Yay, we could be first. In fact that is why the US groups are pushing so hard – they want us to be an international template.
In all jurisdictions (except France) where the introduction of ‘notice and disconnect’ schemes have been considered and consulted on by Governments, there is now a general move away from any scheme which requires ISPs to terminate internet accounts, on the basis of an allegation of infringement from rights holders.
The whole world except Judith Tizard has realised what a bad idea this is.
Auckland University says:
The main problem is in Section 92A of the Copyright Act which we believe should be removed from the Act or, if it is to remain in some form, then substantially redrafted with input from stakeholders as would have happened during a select committee process.
The Auckland District Law Society:
Section 92A represents a mechanism whereby the copyright holder, an unrelated third party, can interfere with the contractual rights between an ISP and a customer, where the customer is identified as a repeat copyright infringer. Under common law, that could, without significant justification, amount to the tort of interference with contractual relations.
This law is just as flawed as the Electoral Finance Act. When the former Chair of the Copyright Tribunal, the Auckland District Law Society and the country’s largest university says the law needs to repealed or amended, it is time to do so.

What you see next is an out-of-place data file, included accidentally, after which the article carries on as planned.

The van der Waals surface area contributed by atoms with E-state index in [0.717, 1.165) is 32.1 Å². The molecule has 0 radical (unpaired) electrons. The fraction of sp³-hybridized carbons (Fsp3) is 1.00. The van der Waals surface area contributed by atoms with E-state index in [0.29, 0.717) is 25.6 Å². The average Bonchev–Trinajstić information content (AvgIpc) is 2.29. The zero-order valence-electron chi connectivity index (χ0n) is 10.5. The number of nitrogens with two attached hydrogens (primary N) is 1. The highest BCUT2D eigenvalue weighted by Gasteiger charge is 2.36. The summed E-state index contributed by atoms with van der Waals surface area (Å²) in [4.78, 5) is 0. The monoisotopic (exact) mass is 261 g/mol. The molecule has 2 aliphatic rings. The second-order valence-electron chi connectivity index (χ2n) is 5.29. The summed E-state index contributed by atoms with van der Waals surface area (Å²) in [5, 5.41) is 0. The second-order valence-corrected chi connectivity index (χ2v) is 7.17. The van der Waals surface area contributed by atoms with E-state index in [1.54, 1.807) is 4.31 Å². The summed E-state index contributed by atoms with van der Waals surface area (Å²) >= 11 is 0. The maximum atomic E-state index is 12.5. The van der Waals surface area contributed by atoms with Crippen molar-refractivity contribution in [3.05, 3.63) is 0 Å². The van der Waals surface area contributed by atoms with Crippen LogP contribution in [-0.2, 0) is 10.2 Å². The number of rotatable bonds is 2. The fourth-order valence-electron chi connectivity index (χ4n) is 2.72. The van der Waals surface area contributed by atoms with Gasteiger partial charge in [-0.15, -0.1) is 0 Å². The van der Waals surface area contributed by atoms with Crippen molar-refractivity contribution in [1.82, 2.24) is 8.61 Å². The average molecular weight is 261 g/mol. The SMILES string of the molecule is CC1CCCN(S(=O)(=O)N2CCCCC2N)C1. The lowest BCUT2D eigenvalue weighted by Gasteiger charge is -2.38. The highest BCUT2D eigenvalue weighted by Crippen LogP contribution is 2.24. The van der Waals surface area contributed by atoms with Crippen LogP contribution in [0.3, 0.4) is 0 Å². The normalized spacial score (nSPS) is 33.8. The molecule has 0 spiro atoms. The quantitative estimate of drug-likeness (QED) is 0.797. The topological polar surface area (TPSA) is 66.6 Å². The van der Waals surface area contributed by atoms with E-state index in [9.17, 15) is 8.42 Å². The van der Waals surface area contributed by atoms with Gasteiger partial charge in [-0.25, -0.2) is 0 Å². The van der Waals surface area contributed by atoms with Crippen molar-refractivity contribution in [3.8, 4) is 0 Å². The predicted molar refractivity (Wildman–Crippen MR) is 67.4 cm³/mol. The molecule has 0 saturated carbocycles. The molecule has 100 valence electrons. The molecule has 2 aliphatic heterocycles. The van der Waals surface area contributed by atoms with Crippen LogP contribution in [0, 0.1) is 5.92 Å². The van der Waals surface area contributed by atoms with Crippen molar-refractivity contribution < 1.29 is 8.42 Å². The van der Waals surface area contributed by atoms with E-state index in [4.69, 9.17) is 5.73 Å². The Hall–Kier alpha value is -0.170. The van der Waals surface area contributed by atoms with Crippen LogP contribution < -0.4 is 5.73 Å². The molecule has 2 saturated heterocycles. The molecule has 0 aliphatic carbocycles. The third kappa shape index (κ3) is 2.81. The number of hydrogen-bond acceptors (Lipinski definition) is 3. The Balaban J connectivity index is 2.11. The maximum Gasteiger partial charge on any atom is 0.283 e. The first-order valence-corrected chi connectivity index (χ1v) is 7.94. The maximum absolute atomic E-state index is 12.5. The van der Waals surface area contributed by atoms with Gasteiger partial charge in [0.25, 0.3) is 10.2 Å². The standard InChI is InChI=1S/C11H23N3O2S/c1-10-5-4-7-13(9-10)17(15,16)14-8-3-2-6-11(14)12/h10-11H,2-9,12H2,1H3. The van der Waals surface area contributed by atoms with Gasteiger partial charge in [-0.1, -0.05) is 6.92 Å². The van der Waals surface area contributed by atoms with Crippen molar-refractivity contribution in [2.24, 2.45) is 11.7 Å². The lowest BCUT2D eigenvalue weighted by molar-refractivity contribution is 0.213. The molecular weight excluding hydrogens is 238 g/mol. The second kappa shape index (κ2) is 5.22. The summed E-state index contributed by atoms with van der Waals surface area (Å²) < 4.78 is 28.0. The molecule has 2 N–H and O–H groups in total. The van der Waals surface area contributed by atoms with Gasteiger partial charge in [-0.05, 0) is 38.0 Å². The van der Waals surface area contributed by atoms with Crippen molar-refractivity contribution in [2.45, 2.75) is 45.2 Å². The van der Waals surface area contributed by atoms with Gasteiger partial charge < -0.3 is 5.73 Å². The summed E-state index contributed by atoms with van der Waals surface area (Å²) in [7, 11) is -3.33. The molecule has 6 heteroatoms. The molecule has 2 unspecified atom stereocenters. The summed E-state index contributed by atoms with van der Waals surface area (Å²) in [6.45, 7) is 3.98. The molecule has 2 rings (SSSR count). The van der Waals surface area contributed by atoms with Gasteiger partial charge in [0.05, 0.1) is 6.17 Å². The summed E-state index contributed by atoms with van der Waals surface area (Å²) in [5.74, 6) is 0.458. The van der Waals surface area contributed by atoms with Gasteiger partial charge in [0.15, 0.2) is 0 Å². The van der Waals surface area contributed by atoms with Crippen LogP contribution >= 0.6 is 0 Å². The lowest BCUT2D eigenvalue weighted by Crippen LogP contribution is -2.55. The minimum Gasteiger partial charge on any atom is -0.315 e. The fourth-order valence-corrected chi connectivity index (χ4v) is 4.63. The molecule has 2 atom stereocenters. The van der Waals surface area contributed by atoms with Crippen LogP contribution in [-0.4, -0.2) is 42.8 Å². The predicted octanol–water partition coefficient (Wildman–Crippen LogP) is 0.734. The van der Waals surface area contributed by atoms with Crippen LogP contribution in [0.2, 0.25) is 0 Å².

National did the right thing by delaying the introduction until a code could be completed. But we now know that unless the law is amended, a code is not going to happen, so time to introduce a bill amending or repealing the clause.
UPDATE: Also worth reading the submission from the Society of Authors. They are as pro-copyright as anyone, yet they say:
The NZ Society of Authors is concerned about the introduction of the proposed s92A of the Copyright Act 1994. Whilst we strongly support the need for measures to control repeat copyright infringement we feel that this clause is not ideal – it has been hastily written and we recommend the need for further discussion.
We feel that should Section 92A be implemented, it is imperative that the Code of Practice be effective and respectful of the rights to freedom of expression.
Radio NZ has said no disconnection should occur without a court order unless there is an independent body established by the Government to rule on any disputes.
And Internet giant Google has also made a submission:
Section 92A puts users’ procedural and fundamental rights at risk, by threatening to terminate users’ Internet access based on mere allegations and reverse the burden of proof onto a user to establish there was no infringement. …
Copyright law is often complex and context sensitive, and only a court is qualified to adjudicate allegations of copyright infringement. Indeed, in Google’s experience, there are serious issues regarding the improper use and inaccuracy of copyright notices by rights holders. In this context, the responsibility should not fall to ISPs to determine cases of infringement.
It is very relevant that Google has testified that many rightholders notices are inaccurate and indeed improper.